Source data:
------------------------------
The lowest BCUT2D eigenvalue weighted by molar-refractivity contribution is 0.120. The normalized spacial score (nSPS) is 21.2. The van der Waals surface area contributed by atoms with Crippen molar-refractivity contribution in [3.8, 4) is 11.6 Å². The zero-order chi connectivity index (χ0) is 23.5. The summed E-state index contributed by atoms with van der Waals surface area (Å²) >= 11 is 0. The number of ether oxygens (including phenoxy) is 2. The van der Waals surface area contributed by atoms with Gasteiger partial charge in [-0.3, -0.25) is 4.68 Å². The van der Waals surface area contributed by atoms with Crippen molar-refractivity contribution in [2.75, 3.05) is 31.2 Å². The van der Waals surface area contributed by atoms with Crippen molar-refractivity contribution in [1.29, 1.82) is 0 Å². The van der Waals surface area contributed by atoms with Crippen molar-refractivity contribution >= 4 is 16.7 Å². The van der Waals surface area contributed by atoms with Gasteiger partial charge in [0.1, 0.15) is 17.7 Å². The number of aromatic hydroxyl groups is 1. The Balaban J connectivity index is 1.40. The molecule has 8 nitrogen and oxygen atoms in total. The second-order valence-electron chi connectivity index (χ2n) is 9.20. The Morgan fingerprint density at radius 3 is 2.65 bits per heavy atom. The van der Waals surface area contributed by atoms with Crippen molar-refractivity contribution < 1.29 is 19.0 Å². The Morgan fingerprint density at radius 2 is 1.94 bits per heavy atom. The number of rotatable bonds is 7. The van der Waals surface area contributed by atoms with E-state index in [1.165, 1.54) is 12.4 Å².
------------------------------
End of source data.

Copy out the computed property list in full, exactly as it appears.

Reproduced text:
The lowest BCUT2D eigenvalue weighted by molar-refractivity contribution is 0.120. The normalized spacial score (nSPS) is 21.2. The van der Waals surface area contributed by atoms with Crippen molar-refractivity contribution in [3.8, 4) is 11.6 Å². The zero-order chi connectivity index (χ0) is 23.5. The summed E-state index contributed by atoms with van der Waals surface area (Å²) >= 11 is 0. The number of ether oxygens (including phenoxy) is 2. The van der Waals surface area contributed by atoms with Gasteiger partial charge in [-0.3, -0.25) is 4.68 Å². The van der Waals surface area contributed by atoms with Crippen molar-refractivity contribution in [2.75, 3.05) is 31.2 Å². The van der Waals surface area contributed by atoms with Crippen molar-refractivity contribution in [1.29, 1.82) is 0 Å². The van der Waals surface area contributed by atoms with Crippen molar-refractivity contribution >= 4 is 16.7 Å². The van der Waals surface area contributed by atoms with Gasteiger partial charge in [0.1, 0.15) is 17.7 Å². The number of aromatic hydroxyl groups is 1. The Balaban J connectivity index is 1.40. The molecule has 8 nitrogen and oxygen atoms in total. The second-order valence-electron chi connectivity index (χ2n) is 9.20. The Morgan fingerprint density at radius 3 is 2.65 bits per heavy atom. The van der Waals surface area contributed by atoms with Crippen molar-refractivity contribution < 1.29 is 19.0 Å². The Morgan fingerprint density at radius 2 is 1.94 bits per heavy atom. The number of rotatable bonds is 7. The van der Waals surface area contributed by atoms with E-state index in [1.165, 1.54) is 12.4 Å².